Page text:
Buckingham Palace is the Queen's official residence in the city; tour the State Rooms when she's away in summertime.
The National Gallery on Trafalgar Square exhibits some of the most famous painters in history. The British Museum is the repository of a vast collection of art and artifacts from throughout human history, and home to some famous pieces like the Rosetta Stone, the Magna Carta, and the Elgin marbles from Athens' Parthenon. The Victoria and Albert Museum has an unparalleled art collection spanning 3,000 years; best of all, the permanent collection is free to visit!
One of London's hidden gems is the Churchill War Rooms Museum; learn about Winston Churchill and England under his leadership during the darkest days of World War II.
The Tate Museum houses the U.K.'s collection of art dating from 1500-1900; its flashier sibling, the Tate Modern, shows off modern and contemporary art in a former power station on the banks of the Thames.
Nearby is the reconstruction of Shakespeare's Globe Theatre, with summer performances and a fascinating exhibit on life and the theatre in days of the Bard of Avon.
Walk across the Thames along London's dramatic pedestrian Millennium Bridge and you'll find St. Paul's Cathedral. Christopher Wren designed the Cathedral in the 17th century and was the tallest building in London until 1962.
The spooky Tower of London is one of the city's oldest sites; it has a sordid past as a fortress and the prison where Mary, Queen of Scots, was incarcerated and beheaded. And don't miss the British Crown Jewels.
London also has lovely parks and green spaces. Hyde Park is the largest of the three in central London. Enjoy Kensington Palace and Gardens, the Albert Memorial, and the Serpentine Lake in Hyde Park. Green Park, in the southwest corner, is one of London's most enjoyable parks with mature trees and gorgeous flower displays. Southwest of Green Park is Buckingham Palace, which looks out onto St. James's Park, and has some of the best views of London. Head north for uninterrupted panoramas of the entire city at Regent's Park in Primrose Hill.
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Must See Sights
Changing of the Guard: As steady as the hands of Big Ben, catch the highly regimented Changing of the Guard outside the front gate of Buckingham Palace. The Changing of the Guard ceremony and schedule have rich history and significance to the English.
Hampton Court: Take the Underground or a river cruise up to Hampton Court, about 45 minutes outside London. Hampton Court presents Tudor dynasty and some of the palace's more eccentric owners. Visitors will also enjoy its manicured English gardens.
Afternoon Tea: If you're in London, be sure to experience the perfectly genteel English ritual of Afternoon Tea. Many hotels offer tea service, as does Harrods Department Store; try the fabulous tea service at the Langham Hotel's Palm Court, where the tradition of afternoon tea is said to have started nearly 150 years ago. Now Palm Court is beautifully Art Deco with twinkling chandeliers, plush overstuffed sitting areas, and live piano music. Attentive servers help you decipher the long list of teas to accompany freshly made dainty sandwiches, countless cakes, and fanciful desserts.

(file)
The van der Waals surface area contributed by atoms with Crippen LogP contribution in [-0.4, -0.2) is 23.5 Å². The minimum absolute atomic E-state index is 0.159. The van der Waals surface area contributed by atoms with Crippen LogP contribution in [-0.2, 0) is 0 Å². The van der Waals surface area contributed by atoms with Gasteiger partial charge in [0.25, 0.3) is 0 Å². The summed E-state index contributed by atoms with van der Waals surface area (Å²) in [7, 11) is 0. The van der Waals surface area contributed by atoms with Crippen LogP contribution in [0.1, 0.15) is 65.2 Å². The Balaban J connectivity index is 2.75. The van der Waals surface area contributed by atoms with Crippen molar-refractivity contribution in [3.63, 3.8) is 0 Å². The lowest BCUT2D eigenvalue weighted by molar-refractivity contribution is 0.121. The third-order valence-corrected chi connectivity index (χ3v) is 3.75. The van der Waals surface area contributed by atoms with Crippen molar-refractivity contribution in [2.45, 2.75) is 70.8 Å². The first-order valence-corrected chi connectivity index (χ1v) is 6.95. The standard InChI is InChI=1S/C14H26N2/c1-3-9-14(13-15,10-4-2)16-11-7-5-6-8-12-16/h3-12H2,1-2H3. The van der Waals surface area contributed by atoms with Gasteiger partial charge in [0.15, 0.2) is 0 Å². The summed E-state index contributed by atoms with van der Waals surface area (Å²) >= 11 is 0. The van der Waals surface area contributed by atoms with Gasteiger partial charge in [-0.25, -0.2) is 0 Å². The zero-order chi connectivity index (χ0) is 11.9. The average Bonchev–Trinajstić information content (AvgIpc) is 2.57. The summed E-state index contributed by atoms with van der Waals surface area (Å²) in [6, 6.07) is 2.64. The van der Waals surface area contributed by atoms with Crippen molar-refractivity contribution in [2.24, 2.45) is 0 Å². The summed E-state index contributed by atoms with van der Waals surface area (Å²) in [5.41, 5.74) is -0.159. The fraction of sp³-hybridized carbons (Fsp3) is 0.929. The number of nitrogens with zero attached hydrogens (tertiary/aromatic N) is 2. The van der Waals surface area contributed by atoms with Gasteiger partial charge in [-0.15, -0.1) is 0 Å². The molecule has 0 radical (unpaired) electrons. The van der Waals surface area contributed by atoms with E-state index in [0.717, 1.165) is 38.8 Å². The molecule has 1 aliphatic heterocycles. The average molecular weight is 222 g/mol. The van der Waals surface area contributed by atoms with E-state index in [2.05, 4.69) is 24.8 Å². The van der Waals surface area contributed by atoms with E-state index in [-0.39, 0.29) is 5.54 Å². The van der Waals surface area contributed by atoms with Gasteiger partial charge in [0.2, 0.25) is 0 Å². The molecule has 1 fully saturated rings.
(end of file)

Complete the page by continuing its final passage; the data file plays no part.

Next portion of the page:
Where to Eat
Though London is known for tea, travelers can still start the day with coffee at one of its many cozy cafés. The Espresso Room in Bloomsbury, serves rave-winning artisanal coffee. Prufrock Coffee in Shoreditch, Lanka in Primrose Hill, and Kaffeine and Tapped & Packed in Soho are also cafés worth experiencing.
Gastropubs are very popular everywhere and London is no exception. Belgo has been around for years now in Covent Garden; Princess of Shoreditch attracts eastsiders with its beer and ale selection while Orange Public House and Hotel in Pimlico is in an actual former brewery; The Parlour in Canary Wharf serves great food all day long, though the cocktail lounge has a lively after-work crowd.
Bistrot Bruno Loubet at the Zetter Hotel will remind you why you like bistros in the first place. Because of a no-reservation policy, one of the hardest tables to get is Soho's tiny Polpetto for Venetian-Italian fare. Dining at Clos Maggiore near Covent Garden is a culinary experience in a Provençal garden that's been magically transported indoors.
Open for more than a decade, Orrery on Marylebone High Street has an impressively accomplished menu; nearby The Providores & Tapa Room is the place to go for a more casual meet-up, while The Salt Yard on Goodge Street offers a blend of Spanish and Italian small dishes.
If you're on the run, the hearty pasta dishes at Bella Italia in Seven Dials, or some fresh Asian fusion fast food at one of Wagamama's many locations hits the spot.